Pope Benedict XVI, the spiritual leader of a billion-member global church, arrived this week for his first papal visit. And Republicans celebrated in a Washington hotel with an annual event called "the National Catholic Prayer Breakfast," which has in previous years brought together President George Bush, Republican members of Congress, the several Catholic members of the Supreme Court, and a few conservative bishops for an elegant photo opportunity. This year, however, the event has the added significance of having been organized by the same people who are leading a political advocacy effort called "Catholics for McCain."
The event piggybacked on the Papal visit by treating the 2000 attendees to a live broadcast of the Pope's address to the United Nations.
For five years this event has been billed as a spiritual gathering, but is really more of a partisan mixer organized by Republican political insiders who were pivotal in two Bush election campaigns. The board of the National Catholic Prayer Breakfast, Inc., a non-profit charitable organization, is a club of Republican strategists. Joseph Cella, the board president, is a former religious outreach director for Fred Thompson's presidential campaign, and now serves on Sen. McCain's Catholic steering committee. The vice president, Austin Ruse, has anointed President Bush "the second Catholic president" and is also on Sen. McCain's Catholic steering committee. Board member Leonard Leo is the national co-chair of Catholic outreach for the Republican National Committee. Not surprisingly, Catholic Democrats are leery of attending an event that has become a valuable photo-op for a smiling President Bush standing shoulder-to-shoulder with members of the Catholic hierarchy.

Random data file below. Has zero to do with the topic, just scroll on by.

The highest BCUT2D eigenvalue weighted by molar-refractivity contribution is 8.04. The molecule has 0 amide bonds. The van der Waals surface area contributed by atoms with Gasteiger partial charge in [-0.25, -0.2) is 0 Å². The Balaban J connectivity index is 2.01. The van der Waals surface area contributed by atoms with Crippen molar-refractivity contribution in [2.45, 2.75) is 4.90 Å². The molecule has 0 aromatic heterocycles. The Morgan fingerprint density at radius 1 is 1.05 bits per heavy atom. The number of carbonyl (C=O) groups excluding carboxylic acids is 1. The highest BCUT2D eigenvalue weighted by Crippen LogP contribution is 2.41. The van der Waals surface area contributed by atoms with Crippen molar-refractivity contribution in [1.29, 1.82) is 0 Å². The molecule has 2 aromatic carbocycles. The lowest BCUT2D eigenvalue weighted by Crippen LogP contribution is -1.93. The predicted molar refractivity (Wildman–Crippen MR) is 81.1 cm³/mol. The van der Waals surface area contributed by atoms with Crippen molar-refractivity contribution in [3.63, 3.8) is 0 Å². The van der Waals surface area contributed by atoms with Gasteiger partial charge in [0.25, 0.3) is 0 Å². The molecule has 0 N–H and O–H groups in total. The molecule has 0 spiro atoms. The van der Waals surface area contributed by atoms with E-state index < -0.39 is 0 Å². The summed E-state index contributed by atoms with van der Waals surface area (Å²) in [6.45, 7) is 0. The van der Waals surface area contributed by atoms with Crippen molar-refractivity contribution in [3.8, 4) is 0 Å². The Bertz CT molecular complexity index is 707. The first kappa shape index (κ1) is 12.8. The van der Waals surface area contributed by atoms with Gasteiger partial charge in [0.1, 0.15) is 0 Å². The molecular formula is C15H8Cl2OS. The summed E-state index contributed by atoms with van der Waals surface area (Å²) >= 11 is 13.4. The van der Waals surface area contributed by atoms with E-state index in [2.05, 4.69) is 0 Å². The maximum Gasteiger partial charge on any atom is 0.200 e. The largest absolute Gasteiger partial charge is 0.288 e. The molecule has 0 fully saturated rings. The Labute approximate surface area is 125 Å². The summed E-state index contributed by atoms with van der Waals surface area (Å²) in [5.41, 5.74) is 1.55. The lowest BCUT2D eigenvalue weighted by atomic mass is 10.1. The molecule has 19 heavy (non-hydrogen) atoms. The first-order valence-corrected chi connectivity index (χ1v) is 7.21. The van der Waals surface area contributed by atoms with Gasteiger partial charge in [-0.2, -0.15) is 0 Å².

A gathering that should reflect the political and ideological diversity of Catholicism in public life instead perpetuates the myth that Catholic priorities are the same as Republican priorities. Sadly, this distorted message is often reinforced by a handful of outspoken bishops who have publicly gone after some Catholic politicians as unfit to receive communion, even as they tacitly endorse Republican leaders whose positions on the Iraq war, the death penalty, immigration and the economy contradict Church teachings about building a consistent culture of life that does not stop at protecting the unborn. Even among Republicans there is little cause for celebration on the abortion issue; the recent rise in teen pregnancies and the slowing of progress achieved during the previous Democratic Administration suggests that conservatives don't have a monopoly on virtue when it comes to abortion.
The political and moral challenges America faces in these times will require the prophetic wisdom of the nation's diverse faith traditions. Pope Benedict XVI has spoken eloquently about faith and reason working together in pursuit of a just society. His words before the United Nations about creating a global common good that upholds the inherent dignity of every human person resonate across religious, ethnic and political divides. It's a universal message that stands in stark contrast to the selling out of faith to political agendas.